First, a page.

Mmmmm, caramel kale

Apparently, something is up with my pancreas.
Apparently, something is up with my pancreas.

 

I never wanted to see a naturopath for my cancer.  I wasn’t interested in any therapy that might involve birchbark enemas and tea made from dirt. Besides, traditional western medicine has  kept me going for more than three years.

Then, last spring, a friend and cancer survivor told me her naturopath has made her stronger and healthier. She feels less afraid about cancer returning one day.

Who doesn’t want to feel better? I figured, at the very least, natural remedies might boost my immune system so I could better tolerate the chemotherapy.

So I went to the same naturopath my friend had seen. He seemed normal. His office was devoid of crystals, scented candles or Himalayan posters. He did not ask me if my stool sinks or floats. (I’m saving the answer for cocktail conversation.)

The only odd element is his handwriting; his note detailing my digestive health was an indecipherable collage of words, doodles and shapes (see pic above). Actually, indecipherable handwriting is one trait he shares with western doctors.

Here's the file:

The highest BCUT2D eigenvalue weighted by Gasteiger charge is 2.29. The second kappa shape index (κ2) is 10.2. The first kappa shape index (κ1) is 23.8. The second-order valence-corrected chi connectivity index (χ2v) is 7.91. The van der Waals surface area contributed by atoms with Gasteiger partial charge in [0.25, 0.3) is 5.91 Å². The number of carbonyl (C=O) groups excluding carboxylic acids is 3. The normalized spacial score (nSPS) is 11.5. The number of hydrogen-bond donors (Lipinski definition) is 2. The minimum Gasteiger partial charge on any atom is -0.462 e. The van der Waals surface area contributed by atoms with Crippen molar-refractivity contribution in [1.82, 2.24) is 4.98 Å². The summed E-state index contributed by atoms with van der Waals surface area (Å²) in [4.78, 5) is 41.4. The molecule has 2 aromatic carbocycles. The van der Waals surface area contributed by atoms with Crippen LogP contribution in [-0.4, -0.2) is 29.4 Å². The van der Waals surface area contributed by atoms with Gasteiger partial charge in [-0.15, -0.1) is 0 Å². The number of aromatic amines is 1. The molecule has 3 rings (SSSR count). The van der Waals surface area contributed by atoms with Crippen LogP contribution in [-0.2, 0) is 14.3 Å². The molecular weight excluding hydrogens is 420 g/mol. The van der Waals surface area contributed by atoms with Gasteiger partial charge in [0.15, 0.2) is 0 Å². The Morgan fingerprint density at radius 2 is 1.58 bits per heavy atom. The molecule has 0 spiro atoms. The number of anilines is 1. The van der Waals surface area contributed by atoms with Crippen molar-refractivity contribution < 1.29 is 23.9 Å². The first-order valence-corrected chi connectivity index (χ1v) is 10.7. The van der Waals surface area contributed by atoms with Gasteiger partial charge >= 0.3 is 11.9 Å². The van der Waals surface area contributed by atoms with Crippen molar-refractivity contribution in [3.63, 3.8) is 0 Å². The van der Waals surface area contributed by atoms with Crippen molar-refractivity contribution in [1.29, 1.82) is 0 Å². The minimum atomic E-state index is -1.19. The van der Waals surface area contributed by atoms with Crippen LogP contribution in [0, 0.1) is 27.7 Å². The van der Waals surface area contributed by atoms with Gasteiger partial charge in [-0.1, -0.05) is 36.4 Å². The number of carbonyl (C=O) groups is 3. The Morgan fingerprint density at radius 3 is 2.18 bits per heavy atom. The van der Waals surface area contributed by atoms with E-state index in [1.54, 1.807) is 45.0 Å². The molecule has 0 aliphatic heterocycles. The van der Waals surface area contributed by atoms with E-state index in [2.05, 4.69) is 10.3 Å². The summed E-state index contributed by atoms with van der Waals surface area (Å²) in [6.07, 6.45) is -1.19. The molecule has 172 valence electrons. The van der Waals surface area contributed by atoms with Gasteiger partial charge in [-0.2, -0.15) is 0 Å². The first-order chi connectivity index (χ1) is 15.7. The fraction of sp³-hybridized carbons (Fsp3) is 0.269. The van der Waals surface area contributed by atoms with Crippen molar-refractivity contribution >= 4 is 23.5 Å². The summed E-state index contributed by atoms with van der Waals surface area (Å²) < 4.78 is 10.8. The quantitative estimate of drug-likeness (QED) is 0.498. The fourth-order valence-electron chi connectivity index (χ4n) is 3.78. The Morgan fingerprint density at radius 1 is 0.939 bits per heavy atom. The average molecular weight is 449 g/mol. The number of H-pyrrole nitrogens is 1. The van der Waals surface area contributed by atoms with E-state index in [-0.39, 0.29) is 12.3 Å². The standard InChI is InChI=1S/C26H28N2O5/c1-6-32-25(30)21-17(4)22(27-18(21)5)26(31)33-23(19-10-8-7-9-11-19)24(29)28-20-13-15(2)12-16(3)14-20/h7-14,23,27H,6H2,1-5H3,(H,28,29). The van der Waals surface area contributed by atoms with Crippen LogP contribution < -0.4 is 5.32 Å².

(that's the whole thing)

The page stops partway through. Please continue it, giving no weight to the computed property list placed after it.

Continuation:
I told him I would take whatever he prescribed, as long as my oncologist approved. He recommended three supplements… and my oncologist nixed all three. They are probiotic immunity-boosters, and apparently work against the antibiotic chemo drugs. In response, my  naturopath pointed to several medical studies that concluded these supplements do not hinder chemo’s efficacy.

So it was a standstill — until cancer intervened. New tumours on my brain and spine put all chemo on hold while I undergo radiation. I have been off chemo for nearly three months now, and I decided to use this lengthy break to undergo a three-week course of naturopathic drugs.

I am halfway through. I take six pills a day. I drink a powdered beverage that shows why “mushy pea” never caught on as a Crystal Light flavour. I am trying to follow a diet that replaces every food I enjoy with quinoa and kale.

I told my naturopath I don’t expect all this to reduce my tumours. “I just want to improve my immune system.”

“I expect it to reduce your tumours,” he replied.

I hope he’s right.

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